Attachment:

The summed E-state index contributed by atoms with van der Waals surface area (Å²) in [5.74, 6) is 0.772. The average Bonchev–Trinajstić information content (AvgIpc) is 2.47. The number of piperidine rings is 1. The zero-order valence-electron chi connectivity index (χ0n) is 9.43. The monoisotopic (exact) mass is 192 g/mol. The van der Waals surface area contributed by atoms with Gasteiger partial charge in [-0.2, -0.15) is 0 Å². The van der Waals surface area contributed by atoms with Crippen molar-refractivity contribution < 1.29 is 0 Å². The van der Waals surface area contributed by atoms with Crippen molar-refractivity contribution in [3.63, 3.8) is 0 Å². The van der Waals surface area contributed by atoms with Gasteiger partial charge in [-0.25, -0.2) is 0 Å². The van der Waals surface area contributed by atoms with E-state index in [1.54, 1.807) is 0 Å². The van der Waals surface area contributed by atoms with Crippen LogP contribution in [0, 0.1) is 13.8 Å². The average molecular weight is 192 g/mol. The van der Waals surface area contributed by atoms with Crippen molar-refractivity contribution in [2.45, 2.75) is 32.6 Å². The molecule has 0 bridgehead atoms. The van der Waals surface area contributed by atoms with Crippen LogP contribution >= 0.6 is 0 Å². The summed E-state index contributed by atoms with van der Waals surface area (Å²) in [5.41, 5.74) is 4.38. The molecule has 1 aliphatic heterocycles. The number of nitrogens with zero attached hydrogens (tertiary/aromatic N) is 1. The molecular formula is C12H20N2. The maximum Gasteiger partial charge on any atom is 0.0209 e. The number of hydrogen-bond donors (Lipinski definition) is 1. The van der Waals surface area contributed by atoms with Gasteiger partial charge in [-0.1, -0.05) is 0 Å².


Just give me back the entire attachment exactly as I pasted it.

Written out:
The summed E-state index contributed by atoms with van der Waals surface area (Å²) in [5.74, 6) is 0.772. The average Bonchev–Trinajstić information content (AvgIpc) is 2.47. The number of piperidine rings is 1. The zero-order valence-electron chi connectivity index (χ0n) is 9.43. The monoisotopic (exact) mass is 192 g/mol. The van der Waals surface area contributed by atoms with Gasteiger partial charge in [-0.2, -0.15) is 0 Å². The van der Waals surface area contributed by atoms with Crippen molar-refractivity contribution < 1.29 is 0 Å². The van der Waals surface area contributed by atoms with Crippen molar-refractivity contribution in [3.63, 3.8) is 0 Å². The van der Waals surface area contributed by atoms with Gasteiger partial charge in [-0.25, -0.2) is 0 Å². The van der Waals surface area contributed by atoms with E-state index in [1.54, 1.807) is 0 Å². The van der Waals surface area contributed by atoms with Crippen LogP contribution in [0, 0.1) is 13.8 Å². The average molecular weight is 192 g/mol. The van der Waals surface area contributed by atoms with Crippen molar-refractivity contribution in [2.45, 2.75) is 32.6 Å². The molecule has 0 bridgehead atoms. The van der Waals surface area contributed by atoms with Crippen LogP contribution >= 0.6 is 0 Å². The summed E-state index contributed by atoms with van der Waals surface area (Å²) in [5.41, 5.74) is 4.38. The molecule has 1 aliphatic heterocycles. The number of nitrogens with zero attached hydrogens (tertiary/aromatic N) is 1. The molecular formula is C12H20N2. The maximum Gasteiger partial charge on any atom is 0.0209 e. The number of hydrogen-bond donors (Lipinski definition) is 1. The van der Waals surface area contributed by atoms with Gasteiger partial charge in [-0.1, -0.05) is 0 Å².